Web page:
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So multiples (by 3x-5x) of full wave lengths long? It's my understanding that you can build an antenna that is 802.28 feet long and it's naturally resonant WITH GAIN on all the usual Field Day frequencies? I'm hunting more information on this. We have an awesome Field Day location in a national forest with space to burn. :-)

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    $\begingroup$ Maybe you are looking for "beverage antenna" ? Note that an antenna with gain also is directional, and unless you can aim it too, you probably don't want that for field day. Aiming a 800 foot long antenna might be a little extra exciting. $\endgroup$
    – user10489
    Feb 18 at 1:37
  • $\begingroup$ According to my Elmer, (20 years with the Airforce as a Radio guy) it's quadra - directional so maybe not much reason to move it? The fact that we aren't sure is why we are looking for someone who has had more contact with it. According to my Elmer, this was a common antenna type many years ago for commercial applications. $\endgroup$ Feb 18 at 1:44
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    $\begingroup$ Point being, if you use a directional antenna aimed in one direction at field day, unless you are already on the edge of the country, you're going to miss a lot. $\endgroup$
    – user10489
    Feb 18 at 5:48
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    $\begingroup$ Yep, "gain" says "unlike a perfect isotropic radiator, I don't divide my transmit power identically in all directions; I prefer some directions"; inherently, other directions get less of the power. So, antennas with gains only help when you have a way of pointing them in the direction you know your communication partner is (RX is the same as TX, passive antennas are reciprocal). $\endgroup$ Feb 18 at 13:36
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    $\begingroup$ @MikeWaters the experiments people are doing is on multi-half-wavelength long end-fed wires, unterminated so you get lots of standing waves. I literally searched for "end-fed resonant long wire antenna" or something. And, yes, apparently it used to be quite the thing if you had the room. (Though, "resonant" in this case might be playing fast and loose with the term.) $\endgroup$
    – user21417
    Feb 18 at 22:50

2 Answers 2

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It's my understanding that you can build an antenna that is 802.28 feet long and it's naturally resonant WITH GAIN on all the usual Field Day frequencies?

Not so. What you heard about was probably a Beverage antenna.

Beverage antennas are commonly terminated with a resistor equal to the surge impedance of the wire. That makes them non-resonant. However, they are very useful for receiving over a very wide range of frequencies.

They have negative gain, at least 8 db below an isotropic (non-directional) antenna. Although lossy, they often are superior to a dipole for DX, even for transmitting.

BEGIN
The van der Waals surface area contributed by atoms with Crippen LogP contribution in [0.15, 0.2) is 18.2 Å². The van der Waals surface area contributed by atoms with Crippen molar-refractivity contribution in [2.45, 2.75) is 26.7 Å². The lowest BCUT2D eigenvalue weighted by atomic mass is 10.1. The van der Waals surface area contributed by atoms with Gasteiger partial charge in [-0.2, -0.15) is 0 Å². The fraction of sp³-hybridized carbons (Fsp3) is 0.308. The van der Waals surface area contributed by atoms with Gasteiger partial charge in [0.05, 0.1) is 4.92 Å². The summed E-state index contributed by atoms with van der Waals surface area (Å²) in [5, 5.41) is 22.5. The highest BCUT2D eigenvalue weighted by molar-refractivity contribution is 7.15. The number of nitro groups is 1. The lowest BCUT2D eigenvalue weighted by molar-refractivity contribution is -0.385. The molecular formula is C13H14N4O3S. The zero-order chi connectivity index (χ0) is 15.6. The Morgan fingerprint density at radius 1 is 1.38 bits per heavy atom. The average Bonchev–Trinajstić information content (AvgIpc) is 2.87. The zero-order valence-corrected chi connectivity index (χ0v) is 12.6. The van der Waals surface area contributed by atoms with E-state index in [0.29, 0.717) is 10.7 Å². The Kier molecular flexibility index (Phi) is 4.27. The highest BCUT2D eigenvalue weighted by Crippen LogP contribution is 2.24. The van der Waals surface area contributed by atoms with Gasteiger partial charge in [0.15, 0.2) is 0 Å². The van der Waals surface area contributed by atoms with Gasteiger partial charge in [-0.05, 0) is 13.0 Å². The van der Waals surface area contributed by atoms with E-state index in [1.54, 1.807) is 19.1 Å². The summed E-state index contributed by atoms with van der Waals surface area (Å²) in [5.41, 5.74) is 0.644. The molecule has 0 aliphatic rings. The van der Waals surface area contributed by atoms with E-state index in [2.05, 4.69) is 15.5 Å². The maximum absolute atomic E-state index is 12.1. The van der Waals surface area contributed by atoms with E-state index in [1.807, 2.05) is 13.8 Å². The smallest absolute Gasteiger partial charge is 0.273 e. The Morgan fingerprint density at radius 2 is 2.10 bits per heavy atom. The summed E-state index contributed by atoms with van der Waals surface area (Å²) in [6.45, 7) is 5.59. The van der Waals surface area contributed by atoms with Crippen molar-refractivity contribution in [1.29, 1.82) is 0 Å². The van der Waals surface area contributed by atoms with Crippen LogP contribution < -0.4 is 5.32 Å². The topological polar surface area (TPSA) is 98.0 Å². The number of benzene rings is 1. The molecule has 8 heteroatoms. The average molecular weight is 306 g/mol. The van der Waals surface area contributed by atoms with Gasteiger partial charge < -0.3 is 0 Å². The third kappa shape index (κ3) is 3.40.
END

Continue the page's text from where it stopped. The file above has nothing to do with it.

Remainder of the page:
As others have stated, you must point it in the desired direction.

You can also dispense with the far-end termination resistor. In that case, it will be bi-directional. You will also receive signals off the feed end about 6 dB down from the far end.

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Long wire antennas are resonant at odd and even multiples of a half wave length, and the actual length of the half wave depends directly on the frequency of operation as per this formula :

Wavelength (m) = 300,000,000 / frequency (Hz)

Your antenna with length 802.28 feet which is about 20 meters would be approximately resonant on the 10, 20 and 40 meter amateur bands, it being 2 wavelengths long on 10 m, 1 wavelength long on 20 m, and half a wavelength long on 40 m.

The feed point impedance of your long wire antenna needs to match that of the transmission line and radio equipment you are using. Many ham radio operators confuse impedance with resonance. An antenna can be resonant but have an impedance which doesn't match the impedance of the transmission line and radio equipment. Resonance depends entirely upon the antenna dimensions and is affected by nearby objects, whereas impedance depends on the antenna dimensions and on where along the antenna length the feed point is positioned.

Dipole antennas for example, which are like a long wire but with the feed point in the center, have a high feed point impedance at even multiples of half a wave length and a low impedance at odd multiples of half a wave length.

Despite all this, any antenna will work at least a bit, you can use any length of long wire with an antenna tuner to match the antenna impedance to that of your equipment, and it will probably work well enough for the purposes of your field day.

Note that long wire antennas and dipoles have some gain in different directions, which increases as the length increases, but the gain is not very high and is probably not going to make much difference for your purposes.

If you need further reading, i suggest you steer clear of ARRL publications as these are hard to read and confusing, i have found the following books very good if you are interested.

  • Antennas - Alexander Shure
  • Antenna Theory Analysis and Design Fourth Edition - Constantine A. Balanis

Hope that helps !

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